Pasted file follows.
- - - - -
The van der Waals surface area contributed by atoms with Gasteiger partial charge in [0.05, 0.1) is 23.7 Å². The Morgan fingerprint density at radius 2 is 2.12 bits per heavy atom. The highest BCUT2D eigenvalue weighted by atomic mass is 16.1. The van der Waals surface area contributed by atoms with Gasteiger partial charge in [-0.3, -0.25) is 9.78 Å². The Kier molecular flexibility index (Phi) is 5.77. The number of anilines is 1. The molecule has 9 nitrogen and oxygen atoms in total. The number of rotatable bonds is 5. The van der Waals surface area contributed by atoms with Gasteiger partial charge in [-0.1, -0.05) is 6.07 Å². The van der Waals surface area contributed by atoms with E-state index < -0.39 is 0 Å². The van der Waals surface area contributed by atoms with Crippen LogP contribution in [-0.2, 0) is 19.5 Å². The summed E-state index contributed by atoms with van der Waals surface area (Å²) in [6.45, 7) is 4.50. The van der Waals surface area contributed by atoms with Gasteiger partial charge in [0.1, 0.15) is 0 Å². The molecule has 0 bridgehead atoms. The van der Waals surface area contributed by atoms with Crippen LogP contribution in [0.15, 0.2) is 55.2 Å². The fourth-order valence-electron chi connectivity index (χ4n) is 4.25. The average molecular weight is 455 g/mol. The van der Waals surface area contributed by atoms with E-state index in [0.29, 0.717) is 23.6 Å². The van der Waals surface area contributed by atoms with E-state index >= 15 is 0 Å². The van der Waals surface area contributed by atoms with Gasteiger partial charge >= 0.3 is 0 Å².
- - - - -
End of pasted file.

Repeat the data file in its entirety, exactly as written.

The van der Waals surface area contributed by atoms with Gasteiger partial charge in [0.05, 0.1) is 23.7 Å². The Morgan fingerprint density at radius 2 is 2.12 bits per heavy atom. The highest BCUT2D eigenvalue weighted by atomic mass is 16.1. The van der Waals surface area contributed by atoms with Gasteiger partial charge in [-0.3, -0.25) is 9.78 Å². The Kier molecular flexibility index (Phi) is 5.77. The number of anilines is 1. The molecule has 9 nitrogen and oxygen atoms in total. The number of rotatable bonds is 5. The van der Waals surface area contributed by atoms with Gasteiger partial charge in [-0.1, -0.05) is 6.07 Å². The van der Waals surface area contributed by atoms with E-state index < -0.39 is 0 Å². The van der Waals surface area contributed by atoms with Crippen LogP contribution in [-0.2, 0) is 19.5 Å². The summed E-state index contributed by atoms with van der Waals surface area (Å²) in [6.45, 7) is 4.50. The van der Waals surface area contributed by atoms with Gasteiger partial charge in [0.1, 0.15) is 0 Å². The molecule has 0 bridgehead atoms. The van der Waals surface area contributed by atoms with Crippen LogP contribution in [0.15, 0.2) is 55.2 Å². The fourth-order valence-electron chi connectivity index (χ4n) is 4.25. The average molecular weight is 455 g/mol. The van der Waals surface area contributed by atoms with E-state index in [0.29, 0.717) is 23.6 Å². The van der Waals surface area contributed by atoms with E-state index >= 15 is 0 Å². The van der Waals surface area contributed by atoms with Gasteiger partial charge >= 0.3 is 0 Å².